The way you ask for things makes all the difference.
Let’s say that your user makes it all the way through your checkout process, but stops just short of confirming the order. A pop up window asking “Why are you leaving?” sounds more like an accusation than a question. Rather than be pressed to make up an excuse, your user will likely just leave altogether.
Instead, try asking “What could we have done differently?” Not only is this question more appealing (almost apologetic), but the way it’s phrased highlights what you’re really asking for.
Use good timing
Imagine if you were asked to give feedback on a product—after you’ve only been using it for two minutes. Not only is it going to create an interruption, you’ll also have wasted the opportunity to get a response.
Make sure that your surveys or popups for feedback are appropriately timed in accordance with the user’s experience. For example, don’t ask for feedback on a certain feature until the user has finished completing a task associated with it. If it’s hard to pinpoint the exact moment, have the survey appear after a set amount of time has elapsed.
2. Social Media Monitoring and Listening
What’s social media if not a place for people to express their opinion? It’s the perfect environment for collecting feedback—and you might not even have to ask for it. Listening can provide a wealth of information that you might not be able to get from your users. This is useful if, for example, you want to see how a feature used by a competitor was received.
1. Thank you so much!
2. Our Mobile team is pretty incredible so we're sending this over to them, it'll make their day.
3. Thanks for taking the time to share feedback with us, it's how we make things better!
4. Thank you, thank you, thank you again. 💕 https://t.co/hxU3JeMcM6
— SurveyMonkey (@SurveyMonkey) May 30, 2019
There’s always a handful of people on social media who have no problem voicing their pleasure (or displeasure) over a brand or product, either in their own personal corner or in a company’s comment section.
Sprout Social explains the difference between social media monitoring and social media listening, two techniques you can use to receive feedback from social media.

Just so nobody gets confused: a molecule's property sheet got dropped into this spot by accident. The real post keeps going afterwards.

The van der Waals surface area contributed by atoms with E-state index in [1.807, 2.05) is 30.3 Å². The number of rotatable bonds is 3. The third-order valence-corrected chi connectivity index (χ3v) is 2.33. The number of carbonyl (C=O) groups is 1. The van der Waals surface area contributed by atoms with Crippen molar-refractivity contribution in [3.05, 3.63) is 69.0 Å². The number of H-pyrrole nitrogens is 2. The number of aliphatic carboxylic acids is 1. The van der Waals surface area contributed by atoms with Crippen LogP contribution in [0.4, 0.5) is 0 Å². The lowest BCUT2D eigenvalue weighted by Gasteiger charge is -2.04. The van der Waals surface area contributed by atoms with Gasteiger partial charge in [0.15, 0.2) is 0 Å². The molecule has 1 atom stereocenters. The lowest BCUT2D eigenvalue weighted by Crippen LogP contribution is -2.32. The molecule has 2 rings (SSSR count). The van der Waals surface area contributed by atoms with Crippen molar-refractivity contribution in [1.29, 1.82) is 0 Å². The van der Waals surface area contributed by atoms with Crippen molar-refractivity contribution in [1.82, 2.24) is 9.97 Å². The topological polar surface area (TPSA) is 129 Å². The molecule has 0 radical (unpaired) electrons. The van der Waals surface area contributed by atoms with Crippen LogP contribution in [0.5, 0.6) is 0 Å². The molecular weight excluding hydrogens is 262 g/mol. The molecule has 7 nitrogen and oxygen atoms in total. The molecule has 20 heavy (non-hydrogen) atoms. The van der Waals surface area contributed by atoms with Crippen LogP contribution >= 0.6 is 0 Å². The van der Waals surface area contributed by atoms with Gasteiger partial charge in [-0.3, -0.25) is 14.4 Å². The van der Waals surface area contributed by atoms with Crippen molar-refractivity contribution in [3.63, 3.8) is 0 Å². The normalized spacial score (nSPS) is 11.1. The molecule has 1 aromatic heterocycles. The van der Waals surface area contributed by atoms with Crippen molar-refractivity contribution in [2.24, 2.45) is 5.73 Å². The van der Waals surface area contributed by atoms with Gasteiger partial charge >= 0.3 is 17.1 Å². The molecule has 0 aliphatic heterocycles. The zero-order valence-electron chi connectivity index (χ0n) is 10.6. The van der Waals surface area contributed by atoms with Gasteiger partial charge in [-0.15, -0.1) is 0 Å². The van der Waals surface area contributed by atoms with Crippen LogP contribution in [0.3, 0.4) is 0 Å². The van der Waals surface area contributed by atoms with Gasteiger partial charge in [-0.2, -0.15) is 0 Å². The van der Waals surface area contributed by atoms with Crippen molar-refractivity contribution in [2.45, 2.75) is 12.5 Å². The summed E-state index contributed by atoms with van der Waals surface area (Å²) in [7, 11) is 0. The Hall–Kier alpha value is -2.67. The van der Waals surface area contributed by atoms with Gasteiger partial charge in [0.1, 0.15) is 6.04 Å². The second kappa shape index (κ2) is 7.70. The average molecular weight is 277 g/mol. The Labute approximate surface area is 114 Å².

Social media monitoring involves finding mentions of your brand and addressing the feedback, whether it’s positive or negative. Replying to this kind of feedback is much easier since their concerns are already out in the open.
You can then have a conversation to uncover the motivation for the feedback. Choosing to reply can even boost your favor with users, since it’s not always expected for brands to respond.
Social media listening, on the other hand, is a way of deciphering information and feedback in the industry to gain more clarity about your own product.
3. Analyze the Data
You can’t annoy your users if you don’t actually speak to them! That’s where collecting and analyzing data comes in. In this case, we’re not talking about data that you would receive from surveys. Rather, we mean the data that you can collect from sources like your website or application.
Just keep in mind that this kind of data is merely an observation of what your users are already doing—it’s not a replacement for receiving feedback straight from a user’s mouth. It’s great for validating a hypothesis, but not so great for discovering an epiphany.
Depending on what you’re testing, there are a range of tools available to help you collect data.
Session replays allow you to see a recording of the actions your users took on your website or app. Not only will it allow you to step into the shoes of your users, but some session replay software even helps draw conclusions for you. MouseFlow is an invaluable tool that will save you the trouble of having to organize and conduct usability tests.